E-mail Storms

E-mail Storms

Updated Aug 27, 2015 at 08:56PM EDT by Brad.

Added Aug 27, 2015 at 02:38PM EDT by Brad.

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An e-mail storm (Reply Allpocalypse) refers to a spontaneous chain reaction of many-to-many messages in a group discussion that is usually triggered by an individual unintentionally sending one's message to all users within an e-mail distribution list, instead of only addressing a select group of recipients. Once initiated, many recipients often tend to prolong the discussion by replying to all users on the list, typically with requests for unsubscription or pleading others to stop replying to all.


Reply all is one of the two primary modes in group e-mail communications and a function intended for one-to-all communications (i.e., sending a response to every subscriber in the e-mailing list), where as the Reply function sends the message to one or more e-mail addresses specified in the recipient field. In many cases involving an e-mail distribution list with a massive number of subscribers, replying to all in a group discussion often can be superfluous and therefore seen as a faux pas. Since as early as 2010, a number of blogs and news sites have published etiquette guides to using the reply all function, including the Couch Manager[17], Gawker[15] and The Huffington Post.[16]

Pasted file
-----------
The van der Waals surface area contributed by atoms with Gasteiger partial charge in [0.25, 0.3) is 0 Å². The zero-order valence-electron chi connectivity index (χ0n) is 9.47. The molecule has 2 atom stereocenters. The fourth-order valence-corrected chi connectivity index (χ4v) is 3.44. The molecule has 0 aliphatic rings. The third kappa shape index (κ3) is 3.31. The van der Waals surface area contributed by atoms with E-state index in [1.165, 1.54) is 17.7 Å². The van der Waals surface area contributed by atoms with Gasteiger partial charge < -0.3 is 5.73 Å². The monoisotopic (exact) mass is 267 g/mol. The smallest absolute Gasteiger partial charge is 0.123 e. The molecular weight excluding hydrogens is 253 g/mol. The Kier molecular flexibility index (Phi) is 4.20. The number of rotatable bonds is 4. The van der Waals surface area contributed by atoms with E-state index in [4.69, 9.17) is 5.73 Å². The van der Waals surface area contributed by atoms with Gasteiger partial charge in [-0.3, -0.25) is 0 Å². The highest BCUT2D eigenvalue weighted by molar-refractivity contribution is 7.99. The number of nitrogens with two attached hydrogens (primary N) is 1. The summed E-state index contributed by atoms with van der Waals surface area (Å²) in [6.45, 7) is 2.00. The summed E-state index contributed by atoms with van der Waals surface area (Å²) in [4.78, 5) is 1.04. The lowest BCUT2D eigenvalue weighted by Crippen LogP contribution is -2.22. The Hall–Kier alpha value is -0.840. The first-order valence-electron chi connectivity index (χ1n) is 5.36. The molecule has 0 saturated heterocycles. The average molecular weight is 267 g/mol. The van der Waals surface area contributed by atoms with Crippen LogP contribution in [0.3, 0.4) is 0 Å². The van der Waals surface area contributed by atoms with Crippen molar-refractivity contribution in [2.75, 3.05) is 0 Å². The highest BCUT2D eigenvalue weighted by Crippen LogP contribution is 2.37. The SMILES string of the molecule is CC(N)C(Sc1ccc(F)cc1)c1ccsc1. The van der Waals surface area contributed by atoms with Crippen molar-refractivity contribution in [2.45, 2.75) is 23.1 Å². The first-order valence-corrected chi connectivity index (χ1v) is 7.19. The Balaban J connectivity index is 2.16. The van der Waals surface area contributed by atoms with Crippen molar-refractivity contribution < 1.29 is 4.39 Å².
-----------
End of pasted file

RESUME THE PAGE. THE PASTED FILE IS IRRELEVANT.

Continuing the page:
Blind Carbon Copy (Bcc)

In order to prevent the accidental use of reply all_, the sender may transmit the message as a blind carbon copy (_Bcc), which enables one-to-all communications without disclosing the e-mail addresses of the recipients.

Notable Examples

1997: Microsoft

The earliest notable instance of an e-mail storm on a massive scale dates back to October 14th, 1997, when a Microsoft employee erroneously used the "reply all" option to unsubscribe himself from an obscure company e-mail distribution list labeled Bedlam DL3, which contained more than 13,000 e-mail addresses (approximately a quarter of the company's employees). Soon, other employees who received the e-mail response began replying all in the thread with similar requests to be removed from the list, and some pleading others to stop responding to the thread. As a result, an estimated 15 million messages were sent by Microsoft employees, using roughly 195 GB of traffic in the process.